Pointedly relevant in an era of renewed social protest, “There’s Something Happening Here…On The Sunset Strip 1966” is a series of exhibitions and events marking the 50th anniversary of the Sunset Strip riots, and spotlighting the enduring significance of the music, activism, and revolution that united and shaped a generation (www.bit.ly/SunsetStrip66). Presented by the City of West Hollywood through WeHo Arts, programming continues with the outdoor exhibition “Rock ‘n’ Roll Billboards of The Sunset Strip” by photographer Robert Landau. Ten large format (8’ H x 13’ W) pieces will be installed the morning of Tuesday, February 7 around the perimeter of the city parking lot at 8775 Sunset Blvd, 90069. Landau will be on-site from 3-5PM to meet people and discuss the work – those interested may drop by at their convenience (a formal talk is scheduled for April 26).
Landau’s photographs capture the era from 1967 to 1980 when bigger-than-life record company billboards – promoting music icons including The Beatles, David Bowie, Led Zeppelin, Marvin Gaye, The Who and Diana Ross, among many others – transformed the Sunset Strip into the world’s largest drive-through art gallery. In the late 1960s, Landauwas a kid with his first camera, living a block off the Strip. He noticed that the billboards, hand-finished by highly trained commercial painters, had a short life span, and would routinely be changed to advertise new albums and artists. He began shooting color transparencies of these one-of-a-kind pop culture urban artworks so he could have slide shows for friends who wouldn’t otherwise get to see them.
Decades later, Landau rediscovered his Kodachromes , which ended up being the only extensive collection of photographs to document this remarkable Sunset Strip phenomenon. Inspired, he interviewed the artists, record producers, and designers who brought the billboards to life, lending fresh insight to the culture of the day. It’s all chronicled in Landau’sbook Rock ‘n’ Roll Billboards of the Sunset Strip (Angel City Press, www.rockandrollbillboards.com), and he’ll discuss the project and his process during his April 26 talk, scheduled for 7PM place in the City of West Hollywood Public Meeting Room/City Council Chambers, 625 N. San Vicente Blvd., 90069.
Also upcoming is “The Rise of Counterculture in West Hollywood: Art, Music and Poetry,” a talk by author and culture historian Domenic Priore (Riot on the Sunset Strip: Rock ‘n’ Roll’s Last Stand in Hollywood, Jawbone Press, London) set for February 8 at 7PM. Priore will explore the moment between 1965 and 1966 that the Sunset Strip became the epicenter of the folk music scene, previously centered in New York City’s Greenwich Village. That turning point began when Bob Dylan first took the stage with The Byrds at Ciro’s. The scene flourished as acts such as Frank Zappa, Love, The Doors, and Buffalo Springfield became world-famous – as did venues including Whisky a Go Go, It’s Boss, The Trip and Pandora’s Box. The 1966 closure of the latter club incited the so-called “Sunset Strip Riots,” which later inspired Buffalo Springfield’s protest era anthem “For What It’s Worth.” WeHo Arts’ program title “There’s Something Happening Here…On The Sunset Strip 1966” plays off the song’s most famous lyric. Priore’s talk is free, and will take place in the City of West Hollywood Public Meeting Room/City Council Chambers (625 N. San Vicente Blvd., 90069); free parking validation will be available for the five-story Public/Park structure adjacent to the Library. To RSVP: http://bit.ly/WeHoArtsCounterculture.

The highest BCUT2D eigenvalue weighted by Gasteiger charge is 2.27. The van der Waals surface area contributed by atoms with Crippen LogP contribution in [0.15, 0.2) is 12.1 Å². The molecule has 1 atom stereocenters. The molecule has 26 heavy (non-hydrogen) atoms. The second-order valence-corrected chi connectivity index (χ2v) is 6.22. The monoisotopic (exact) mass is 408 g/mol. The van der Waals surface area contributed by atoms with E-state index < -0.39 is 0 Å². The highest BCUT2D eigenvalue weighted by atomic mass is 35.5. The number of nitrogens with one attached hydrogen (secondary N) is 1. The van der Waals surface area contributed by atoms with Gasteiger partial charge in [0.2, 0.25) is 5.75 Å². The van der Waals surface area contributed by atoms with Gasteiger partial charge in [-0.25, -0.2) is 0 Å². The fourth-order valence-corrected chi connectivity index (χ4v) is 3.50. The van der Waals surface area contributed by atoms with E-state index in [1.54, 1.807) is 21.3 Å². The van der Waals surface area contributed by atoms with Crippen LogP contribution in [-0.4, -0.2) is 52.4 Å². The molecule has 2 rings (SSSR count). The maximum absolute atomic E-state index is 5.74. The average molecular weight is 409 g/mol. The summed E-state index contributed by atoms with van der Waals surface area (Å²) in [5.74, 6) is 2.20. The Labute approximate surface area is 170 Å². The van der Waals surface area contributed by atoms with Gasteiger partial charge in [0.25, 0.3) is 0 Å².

Ongoing, “There’s Something Happening Here…,” an exhibition of work by legendary rock ‘n roll photographer Henry Diltz, is on view through May 3 on the second floor of the West Hollywood Library (during regular library hours; 625 N. San Vicente Blvd., 90069). Diltz’s images celebrate the performers integral to the Sunset Strip music scene, as well as the extraordinary community of artists that existed in the hills just above West Hollywood in Laurel Canyon. For more than 40 years, Diltz’s work has graced hundreds of album covers and been featured in books, magazines and newspapers. His unique artistic style has produced powerful photographic essays on Woodstock, The Monterey Pop Festival, The Doors, Crosby, Stills, Nash & Young, Jimi Hendrix, and scores of other artists.